Monday, May 9, 2011

Safe Running

The modern running shoe, as we know it today, wasn't prevalent until the 1970's. With thick padding, heel cushioning, and ever-changing custom fits & forms, the style in which humans run now is extremely different, and more dangerous, than how we did prior to the modern running shoe.

It seems like common sense would tell you extra cushioning and padding would protect our muscles and feet from any impending injuries, correct? No.  In fact, when the modern running shoe became popular, running injuries sky-rocketed. With heel padding, 99% of us do what is called a heel strike run.  We extend our leg, flex our foot toward our shin and allow our heel to absorb the impact.  This is like taking a hammer and slamming it against your heel with about 3x your body weight (or even up to 10x).  No amount of cushioning will protect your achilles tendon, shins, and knees from that kind of force.  Are you 135 pounds? That's over 400 pounds of force on a 3 inch area on your foot.  This is what most of us look like:

Now, take off your shoes, run down the road, and tell me the difference.  Can't do that right now? Let me show you what would happen:

Do you see the difference in the foot landing? Your body reacts to the lack of protection and compensates.  Instead of landing on your heel, you use rotational force by landing mid/fore-foot and then transfer the force back to your heel.  The whole foot is utilized to absorb the impact by rotating it.  You ever see a stunt man jump from the 4th story of a building and safely land directly on his feet?  No.  They transfer the impact to the whole body by bending the legs for cushion, duck and then roll their body across the ground.

Now, am I saying take off your shoes and go completely barefoot. No.  I won't even do that.  I'll probably step on a nail, come crying to Mike, and he'll just call me a clutz, like always. What I will tell you is that you must practice proper running form.  This alone, even with a modern running shoe, can reduce injuries to almost zero.  If you dare, try out a minimalist running shoe.  They simulate barefoot running but provide protection from the elements.  They have a zero mm heel to toe drop (meaning there is no incline from the toes to the heel.  No cushioning).  They are essentially made for protection from the elements, and no other reason.  Forget what you normally look for in a running shoe (lots of padding, comfort, huge heel, and go for something that will be safe for your body.  I bought a pair of Merrell Pace Glove shoes, practiced a proper mid-foot landing, and have seen a huge differenceform and subsequently, felt all my pain go away. There's an extremely thin sole and a quick-drying mesh material to surround your foot.  And no, I don't wear socks either, but the shoes are so well made that I do not get blisters. With my old shoes, I dealt with terrible shin splints (as some of you may have read not to long ago) that lasted for weeks, keeping me from running.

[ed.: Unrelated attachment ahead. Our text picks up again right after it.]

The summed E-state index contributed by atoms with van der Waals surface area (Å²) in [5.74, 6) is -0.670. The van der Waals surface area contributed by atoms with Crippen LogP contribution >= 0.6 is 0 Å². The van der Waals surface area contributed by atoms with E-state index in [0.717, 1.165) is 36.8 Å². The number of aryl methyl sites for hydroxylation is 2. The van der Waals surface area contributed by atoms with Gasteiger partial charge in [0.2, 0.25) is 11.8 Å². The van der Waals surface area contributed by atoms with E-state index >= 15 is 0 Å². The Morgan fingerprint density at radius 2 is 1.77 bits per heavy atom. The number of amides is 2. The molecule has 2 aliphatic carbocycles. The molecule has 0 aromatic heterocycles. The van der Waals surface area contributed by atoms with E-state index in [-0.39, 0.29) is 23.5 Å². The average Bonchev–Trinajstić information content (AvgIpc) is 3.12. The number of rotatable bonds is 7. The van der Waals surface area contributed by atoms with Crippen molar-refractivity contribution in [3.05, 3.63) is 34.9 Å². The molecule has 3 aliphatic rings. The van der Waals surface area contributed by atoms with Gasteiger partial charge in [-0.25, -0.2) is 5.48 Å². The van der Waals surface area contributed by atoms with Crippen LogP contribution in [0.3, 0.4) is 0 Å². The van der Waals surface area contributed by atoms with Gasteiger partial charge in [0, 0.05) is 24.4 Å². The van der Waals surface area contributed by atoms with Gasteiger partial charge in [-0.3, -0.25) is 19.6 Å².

The most popular shoe that you probably recognize is the Vibram Five Finger shoes.  Again, they provide the protection your foot needs from the whether and terrain, but has zero padding, incline, and allows you to run the way you would without a traditional running sneaker.  Personally, I couldn't pull the look off and I wanted something I could wear every day without getting the crazy stares, which is why I went with the Merrell Pace glove (which has a Vibram sole).

Here's to safe running, proper form, and no further injuries!

1 comment:

  1. totally cool ~ I adapted my strike through a strategy of increasing my cadence (I strike between 180-190 times each minute) and shortening my stride. Interestingly enough, doing this has lead to an increase in "free speed", meaning, I don't work as hard, but I go faster. Not that everyone who runs is into running fast, certainly, the ultra marathoners are more concerned about going for a long time rather than going for speed, per say. Check out the blog runrichmond ~ He wrote a great post about barefooting and linked a site with drills that will change your form (which you've already started the process, it sounds like). Still, the drills are cool, and the guy who does the vid is lovely to listen to...